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Torque tension force problem

  1. Dec 9, 2006 #1
    Torque

    1. The problem statement, all variables and given/known data

    A 160 N child sit on a light swing and is pulled back and held with a horizontal force 100 N. The tension force of each of the two supporting ropes is:

    A uniform plank is supported by two equal 120N forces at X and Y at both ends of the plank.The support at X is then moved to Z (halfway to the plank center). The support of X and Z now have magnitudes of:

    2. Relevant equations

    a) the first one I dont know where to begin. I know the child's weight acts down 160N and that the tension of the ropes would have to support the child's weight. There would also be a 100N force acting up. I cant do this equilibrium way so I am lost.

    b) ok so I said:
    Fx + Fy= 240N
    because both of them were 120N to be in equilibrium. I took the 240N to be the weight of the plank.
    Then I moved Fx in my drawing to the Z part of the plank, halfway between the center of the board and the end. I then picked a length value to represent the distance. I choose 1m. So I said that Z must now be at 2.5m. I picked Fy as the torque point because it did not move and it was at the end.

    so:
    torque rotations about Fy
    counterclockwise = clockwise
    center of board weight down = Fz force up
    (.5 X 240)= (.25 X Fz)
    Fz= 480N (looks wrong)

    then Im stuck.....:eek:
    1. The problem statement, all variables and given/known data



    2. Relevant equations



    3. The attempt at a solution
     
  2. jcsd
  3. Dec 9, 2006 #2
    1- you can do it the eqbm way.
    You've got to balance the following forces:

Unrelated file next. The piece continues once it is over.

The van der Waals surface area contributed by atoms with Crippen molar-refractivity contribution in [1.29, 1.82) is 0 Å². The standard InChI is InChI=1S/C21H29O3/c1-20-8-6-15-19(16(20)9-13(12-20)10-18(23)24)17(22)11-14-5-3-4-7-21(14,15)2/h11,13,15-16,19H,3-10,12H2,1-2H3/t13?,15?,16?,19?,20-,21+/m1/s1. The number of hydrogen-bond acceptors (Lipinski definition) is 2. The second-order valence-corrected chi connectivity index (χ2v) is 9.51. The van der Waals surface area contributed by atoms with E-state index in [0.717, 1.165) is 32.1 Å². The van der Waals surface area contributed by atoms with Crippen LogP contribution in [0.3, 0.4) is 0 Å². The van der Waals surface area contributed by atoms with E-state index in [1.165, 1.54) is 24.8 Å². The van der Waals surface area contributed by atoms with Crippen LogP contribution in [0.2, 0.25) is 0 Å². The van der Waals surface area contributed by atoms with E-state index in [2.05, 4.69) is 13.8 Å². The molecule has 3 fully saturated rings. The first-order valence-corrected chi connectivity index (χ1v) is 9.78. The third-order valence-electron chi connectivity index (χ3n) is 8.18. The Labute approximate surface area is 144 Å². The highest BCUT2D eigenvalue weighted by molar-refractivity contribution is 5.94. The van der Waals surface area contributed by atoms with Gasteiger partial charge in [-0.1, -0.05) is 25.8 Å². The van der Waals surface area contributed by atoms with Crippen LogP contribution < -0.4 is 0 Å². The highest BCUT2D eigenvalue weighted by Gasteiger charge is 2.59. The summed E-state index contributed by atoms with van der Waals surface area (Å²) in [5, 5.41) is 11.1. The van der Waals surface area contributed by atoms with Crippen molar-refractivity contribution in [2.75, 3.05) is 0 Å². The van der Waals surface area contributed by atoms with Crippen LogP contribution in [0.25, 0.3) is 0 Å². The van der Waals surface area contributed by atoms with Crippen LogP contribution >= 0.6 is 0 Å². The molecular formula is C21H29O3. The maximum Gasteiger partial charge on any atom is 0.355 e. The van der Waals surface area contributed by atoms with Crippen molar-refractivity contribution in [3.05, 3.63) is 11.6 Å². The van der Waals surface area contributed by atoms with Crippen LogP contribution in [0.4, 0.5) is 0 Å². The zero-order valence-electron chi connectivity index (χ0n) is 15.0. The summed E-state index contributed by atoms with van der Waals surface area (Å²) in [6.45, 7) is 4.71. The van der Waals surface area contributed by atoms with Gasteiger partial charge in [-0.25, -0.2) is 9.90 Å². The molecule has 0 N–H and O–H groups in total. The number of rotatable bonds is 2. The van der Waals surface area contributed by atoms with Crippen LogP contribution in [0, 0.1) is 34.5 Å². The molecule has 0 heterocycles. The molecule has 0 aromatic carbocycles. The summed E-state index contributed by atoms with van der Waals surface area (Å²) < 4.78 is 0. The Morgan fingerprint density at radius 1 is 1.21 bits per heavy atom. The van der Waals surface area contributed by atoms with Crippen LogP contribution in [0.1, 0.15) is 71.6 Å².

Tension, weight, pull.

    weight is down, the pull is back, so the tension must act at an angle to counter both of these. The vertical component of the tension is 160N, the horizontal component is 100N
     
  4. Dec 10, 2006 #3

    daniel_i_l

    User Avatar
    Gold Member

    Draw a diagram with the forces and see what the total tension has to be so that the forces cancel out on both the x and the y axes. but remember that the tension of each rope is only 1/2 of the total tension.
     
  5. Dec 10, 2006 #4
    question

    A 160N child sits on a light swing and is pulled back and held with a horizontal force of 100N. The tension force of each of the two supporting ropes is:

    work:
    The tension force of the Ta and Tb must support the weight of the child and the horizontal force of 100N.

    so:
    Ta + Tb= 160N
    Someone commented that I need to have an angle for the tension ropes in order to support the both horizontal and vertical components. I am having trouble in the equation setup. please help still confused :confused:

    How can deal with this as an equilibrium torque problem if no lengths are given?

    Sorry to post again. but no one responds to my replies
    1. The problem statement, all variables and given/known data



    2. Relevant equations



    3. The attempt at a solution
     
  6. Dec 10, 2006 #5

    berkeman

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    Staff: Mentor

    Do NOT multiple post. I've merged your other thread into this thread, and I'm giving you warning points. If you continue to multiple-post, you will be banned from the PF. That is not how the PF works.

    As to your question -- does the problem diagram show whether the holding force on the swing is horizontal or tangential? What does your free body diagram look like?
     
  7. Dec 10, 2006 #6
    Sorry, I wont double post
    It says that the holding force for the swing is horizontal. I have the two holding forces going up on by free body diagram, the weight force going down, and the 100N force horizontal.
     
  8. Dec 10, 2006 #7
    Could someone help me?
     
  9. Dec 11, 2006 #8

    berkeman

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    Staff: Mentor

    It sounds like you have the FBD correct. Now just write expressions for the vertical and horizontal components of the forces, and set the sum in each axis to zero (nothing is moving). Then solve for the unknown tensions.
     
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